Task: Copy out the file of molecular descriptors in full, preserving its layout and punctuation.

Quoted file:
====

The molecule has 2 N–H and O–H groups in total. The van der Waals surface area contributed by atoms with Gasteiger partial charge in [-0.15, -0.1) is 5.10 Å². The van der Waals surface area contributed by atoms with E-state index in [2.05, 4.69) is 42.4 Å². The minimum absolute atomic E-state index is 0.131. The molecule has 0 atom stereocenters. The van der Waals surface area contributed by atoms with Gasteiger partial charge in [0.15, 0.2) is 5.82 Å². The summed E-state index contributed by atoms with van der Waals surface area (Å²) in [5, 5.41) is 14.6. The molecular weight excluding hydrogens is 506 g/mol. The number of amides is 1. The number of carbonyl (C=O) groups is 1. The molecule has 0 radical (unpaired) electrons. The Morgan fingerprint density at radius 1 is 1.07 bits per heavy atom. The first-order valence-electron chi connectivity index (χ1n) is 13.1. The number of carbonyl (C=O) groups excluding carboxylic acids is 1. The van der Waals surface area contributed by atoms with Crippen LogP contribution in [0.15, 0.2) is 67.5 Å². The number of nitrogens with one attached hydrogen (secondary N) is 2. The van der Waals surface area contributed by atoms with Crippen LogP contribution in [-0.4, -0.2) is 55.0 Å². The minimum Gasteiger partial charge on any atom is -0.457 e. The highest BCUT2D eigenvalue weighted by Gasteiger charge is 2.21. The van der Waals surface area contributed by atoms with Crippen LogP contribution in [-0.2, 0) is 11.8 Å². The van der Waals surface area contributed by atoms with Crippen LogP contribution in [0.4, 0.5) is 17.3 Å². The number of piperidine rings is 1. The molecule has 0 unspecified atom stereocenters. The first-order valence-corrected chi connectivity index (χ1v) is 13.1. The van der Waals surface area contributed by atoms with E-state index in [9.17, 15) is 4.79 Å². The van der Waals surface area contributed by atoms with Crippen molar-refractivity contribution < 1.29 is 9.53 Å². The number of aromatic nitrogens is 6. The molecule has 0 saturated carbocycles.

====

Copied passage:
The molecule has 2 N–H and O–H groups in total. The van der Waals surface area contributed by atoms with Gasteiger partial charge in [-0.15, -0.1) is 5.10 Å². The van der Waals surface area contributed by atoms with E-state index in [2.05, 4.69) is 42.4 Å². The minimum absolute atomic E-state index is 0.131. The molecule has 0 atom stereocenters. The van der Waals surface area contributed by atoms with Gasteiger partial charge in [0.15, 0.2) is 5.82 Å². The summed E-state index contributed by atoms with van der Waals surface area (Å²) in [5, 5.41) is 14.6. The molecular weight excluding hydrogens is 506 g/mol. The number of amides is 1. The number of carbonyl (C=O) groups is 1. The molecule has 0 radical (unpaired) electrons. The Morgan fingerprint density at radius 1 is 1.07 bits per heavy atom. The first-order valence-electron chi connectivity index (χ1n) is 13.1. The number of carbonyl (C=O) groups excluding carboxylic acids is 1. The van der Waals surface area contributed by atoms with Crippen LogP contribution in [0.15, 0.2) is 67.5 Å². The number of nitrogens with one attached hydrogen (secondary N) is 2. The van der Waals surface area contributed by atoms with Crippen LogP contribution in [-0.4, -0.2) is 55.0 Å². The minimum Gasteiger partial charge on any atom is -0.457 e. The highest BCUT2D eigenvalue weighted by Gasteiger charge is 2.21. The van der Waals surface area contributed by atoms with Crippen LogP contribution in [-0.2, 0) is 11.8 Å². The van der Waals surface area contributed by atoms with Crippen LogP contribution in [0.4, 0.5) is 17.3 Å². The number of piperidine rings is 1. The molecule has 0 unspecified atom stereocenters. The first-order valence-corrected chi connectivity index (χ1v) is 13.1. The van der Waals surface area contributed by atoms with E-state index in [9.17, 15) is 4.79 Å². The van der Waals surface area contributed by atoms with Crippen molar-refractivity contribution < 1.29 is 9.53 Å². The number of aromatic nitrogens is 6. The molecule has 0 saturated carbocycles.